Tear it Up!

Populism is bad. You’re not really supposes to say that, mostly because it’s hard to put together an argument against it that’s not easily branded as elitist, but there it is. The problem with populism is that it rests on the idea of a very wise and dependable mass when, for the most part, the masses are largely ignorant on matters of nuts and bolts policy, influenced by self-interest in ways that make them incapable of setting good macro policies, or just generally prejudiced towards minority members. And so when you let populism run wild, you get situations like this:

But the problem isn’t just the economy, and California’s need to balance its budget. It’s Proposition 13. Proposition 13 was cleverly designed to make it virtually impossible for California to raise taxes. Any tax increase requires a supermajority. Property taxes are fixed at 1% of assessed value, and assessments themselves are fixed at the time of purchase, and can rise only very slowly thereafter.

This leads to all sorts of idiotic consequences. Back when I lived in California, one of the few ways of raising taxes available to cities and towns was to increase the sales tax by some fraction of a percent. Result? Cities and towns did this, and then tried desperately to induce people to set up car dealerships and other places where people sell big, expensive things. Did it make sense to have so many car dealerships? Who cares! It’s revenue!

Likewise, people in California don’t always sell their houses when it would normally make sense to do so, because as long as they stay in their existing house, the assessment will not rise much and their taxes will stay low, whereas if they buy a new house, it will be assessed at its purchase price, and their taxes will go up.

“Free markets”, indeed.

Now I genuinely detest the practice of popular initiatives, elitist as that may be, and Prop 13 is about as good of an example why as you’ll ever find. On it’s face it sounds like a great idea. Who doesn’t want to keep their property taxes low after all? And hey, since if there’s a really serious problem for which raising taxes is essential, surely a 2/3 majority could be found, right?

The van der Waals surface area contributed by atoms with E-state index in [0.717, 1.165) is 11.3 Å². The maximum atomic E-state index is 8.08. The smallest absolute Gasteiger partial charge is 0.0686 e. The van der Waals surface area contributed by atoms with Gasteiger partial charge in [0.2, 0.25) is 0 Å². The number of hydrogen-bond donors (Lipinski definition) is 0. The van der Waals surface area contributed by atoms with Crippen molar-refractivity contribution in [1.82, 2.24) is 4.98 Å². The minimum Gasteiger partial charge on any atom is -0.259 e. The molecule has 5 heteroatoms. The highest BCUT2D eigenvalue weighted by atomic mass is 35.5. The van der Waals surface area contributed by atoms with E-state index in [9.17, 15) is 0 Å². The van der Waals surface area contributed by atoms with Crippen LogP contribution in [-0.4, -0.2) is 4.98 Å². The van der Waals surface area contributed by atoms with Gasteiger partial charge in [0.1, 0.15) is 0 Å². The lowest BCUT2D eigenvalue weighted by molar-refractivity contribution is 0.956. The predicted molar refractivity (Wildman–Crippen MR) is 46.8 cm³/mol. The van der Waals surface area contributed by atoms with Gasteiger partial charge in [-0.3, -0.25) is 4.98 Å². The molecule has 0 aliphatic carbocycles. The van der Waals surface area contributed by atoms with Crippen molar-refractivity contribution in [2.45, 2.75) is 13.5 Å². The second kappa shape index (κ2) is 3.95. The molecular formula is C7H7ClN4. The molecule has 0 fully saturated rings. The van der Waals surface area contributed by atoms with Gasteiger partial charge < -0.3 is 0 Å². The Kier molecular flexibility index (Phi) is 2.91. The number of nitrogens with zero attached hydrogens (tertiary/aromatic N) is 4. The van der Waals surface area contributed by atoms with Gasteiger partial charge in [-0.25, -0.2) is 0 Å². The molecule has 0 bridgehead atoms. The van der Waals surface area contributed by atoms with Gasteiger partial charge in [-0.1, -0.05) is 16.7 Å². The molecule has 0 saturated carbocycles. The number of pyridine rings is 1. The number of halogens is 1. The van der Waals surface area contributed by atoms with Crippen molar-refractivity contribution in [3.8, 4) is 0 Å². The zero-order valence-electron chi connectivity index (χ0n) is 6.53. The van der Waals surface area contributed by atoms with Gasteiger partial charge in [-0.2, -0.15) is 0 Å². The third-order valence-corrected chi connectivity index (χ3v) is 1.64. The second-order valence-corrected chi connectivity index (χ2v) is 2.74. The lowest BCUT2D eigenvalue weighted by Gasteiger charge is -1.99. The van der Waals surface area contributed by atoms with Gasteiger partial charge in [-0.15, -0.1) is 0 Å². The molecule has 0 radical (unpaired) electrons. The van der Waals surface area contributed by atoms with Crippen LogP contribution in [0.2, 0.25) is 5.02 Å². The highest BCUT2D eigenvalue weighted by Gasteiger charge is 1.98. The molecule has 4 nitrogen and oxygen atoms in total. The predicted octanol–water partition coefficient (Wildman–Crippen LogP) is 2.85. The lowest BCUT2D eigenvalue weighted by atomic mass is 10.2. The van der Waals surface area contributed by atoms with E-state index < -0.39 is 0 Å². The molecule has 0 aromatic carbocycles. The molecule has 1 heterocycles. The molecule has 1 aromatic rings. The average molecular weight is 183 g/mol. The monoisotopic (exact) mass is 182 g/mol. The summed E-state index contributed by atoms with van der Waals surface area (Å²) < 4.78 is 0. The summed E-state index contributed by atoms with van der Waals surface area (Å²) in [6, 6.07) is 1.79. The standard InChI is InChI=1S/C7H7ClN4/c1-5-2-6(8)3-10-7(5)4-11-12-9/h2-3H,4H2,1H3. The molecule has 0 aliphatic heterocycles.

Well no, because in the real world the legislature is hampered by a minority party who simply refuses to raise taxes for any reason, even if it means bankrupting the state. And there’s nothing anyone can do of it, short of a repeal of Prop 13 which would require a full campaign to do. And this is the inevitable conclusion of a system that heavily features popular refererendum on public policy as a major feature of the governing system. The simple fact of the matter is that most people simply don’t think through the ramifications of a particular proposal, nor do they know enough about current policy to even begin thinking about how a proposal will act with the current budgetary reality. And so you get a lot of spending measures that sound good in their own right (and to be fair many of them are very good policies) coupled with a handful of measures that decrease revenue and limit the states ability to raise future revenue as needed. The predictable result is a budget mess, but one the legislature can’t work its way out of with so many expenditures appropriated at the ballot box.  The main reason for a representative system is to create a political structure that acts as a check on the whims of a largely ignorant public by establishing an occupation of governing. And if we’re going to pay people for something, we ought to at least let them do what we’re paying them for should’t we?

There’s really no foreseeable way out of this for California, which means there’s at least a very good chance the state government is literally going to go broke. And when the federal government bails them out, we really should demand that the propositions that created much of the mess be rescinded in some fashion, and that the initiative system be aboloshied entirely, at least with respect to appropriating state funds. Otherwise we’ll just see the same situation repeated in the future.